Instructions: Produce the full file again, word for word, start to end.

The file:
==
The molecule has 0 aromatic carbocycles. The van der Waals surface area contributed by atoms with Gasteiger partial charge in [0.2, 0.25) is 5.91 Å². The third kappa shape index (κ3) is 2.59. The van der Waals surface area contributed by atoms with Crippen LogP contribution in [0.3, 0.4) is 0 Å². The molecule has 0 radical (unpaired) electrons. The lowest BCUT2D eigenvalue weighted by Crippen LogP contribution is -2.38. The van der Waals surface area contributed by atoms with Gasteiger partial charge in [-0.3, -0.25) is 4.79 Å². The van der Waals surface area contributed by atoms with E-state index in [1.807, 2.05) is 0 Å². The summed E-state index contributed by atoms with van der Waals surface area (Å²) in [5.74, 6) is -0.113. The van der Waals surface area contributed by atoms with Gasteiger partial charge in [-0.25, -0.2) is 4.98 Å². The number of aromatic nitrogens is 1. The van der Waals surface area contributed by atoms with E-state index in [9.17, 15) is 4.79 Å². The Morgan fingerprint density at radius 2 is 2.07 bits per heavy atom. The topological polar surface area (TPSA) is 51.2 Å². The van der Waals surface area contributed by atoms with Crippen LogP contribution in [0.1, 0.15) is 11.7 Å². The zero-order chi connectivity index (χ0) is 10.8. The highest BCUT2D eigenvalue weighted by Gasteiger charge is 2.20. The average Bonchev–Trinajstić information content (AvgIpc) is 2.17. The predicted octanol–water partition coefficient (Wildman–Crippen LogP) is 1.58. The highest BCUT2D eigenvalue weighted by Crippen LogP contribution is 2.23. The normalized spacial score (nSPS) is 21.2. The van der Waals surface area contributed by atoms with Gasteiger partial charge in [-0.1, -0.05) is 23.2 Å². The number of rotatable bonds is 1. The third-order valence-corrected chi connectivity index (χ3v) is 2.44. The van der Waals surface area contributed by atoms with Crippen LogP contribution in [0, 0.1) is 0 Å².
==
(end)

The molecule has 0 aromatic carbocycles. The van der Waals surface area contributed by atoms with Gasteiger partial charge in [0.2, 0.25) is 5.91 Å². The third kappa shape index (κ3) is 2.59. The van der Waals surface area contributed by atoms with Crippen LogP contribution in [0.3, 0.4) is 0 Å². The molecule has 0 radical (unpaired) electrons. The lowest BCUT2D eigenvalue weighted by Crippen LogP contribution is -2.38. The van der Waals surface area contributed by atoms with Gasteiger partial charge in [-0.3, -0.25) is 4.79 Å². The van der Waals surface area contributed by atoms with E-state index in [1.807, 2.05) is 0 Å². The summed E-state index contributed by atoms with van der Waals surface area (Å²) in [5.74, 6) is -0.113. The van der Waals surface area contributed by atoms with Gasteiger partial charge in [-0.25, -0.2) is 4.98 Å². The number of aromatic nitrogens is 1. The van der Waals surface area contributed by atoms with E-state index in [9.17, 15) is 4.79 Å². The Morgan fingerprint density at radius 2 is 2.07 bits per heavy atom. The topological polar surface area (TPSA) is 51.2 Å². The van der Waals surface area contributed by atoms with Crippen LogP contribution in [0.1, 0.15) is 11.7 Å². The zero-order chi connectivity index (χ0) is 10.8. The highest BCUT2D eigenvalue weighted by Gasteiger charge is 2.20. The average Bonchev–Trinajstić information content (AvgIpc) is 2.17. The predicted octanol–water partition coefficient (Wildman–Crippen LogP) is 1.58. The highest BCUT2D eigenvalue weighted by Crippen LogP contribution is 2.23. The normalized spacial score (nSPS) is 21.2. The van der Waals surface area contributed by atoms with Gasteiger partial charge in [-0.1, -0.05) is 23.2 Å². The number of rotatable bonds is 1. The third-order valence-corrected chi connectivity index (χ3v) is 2.44. The van der Waals surface area contributed by atoms with Crippen LogP contribution in [0, 0.1) is 0 Å².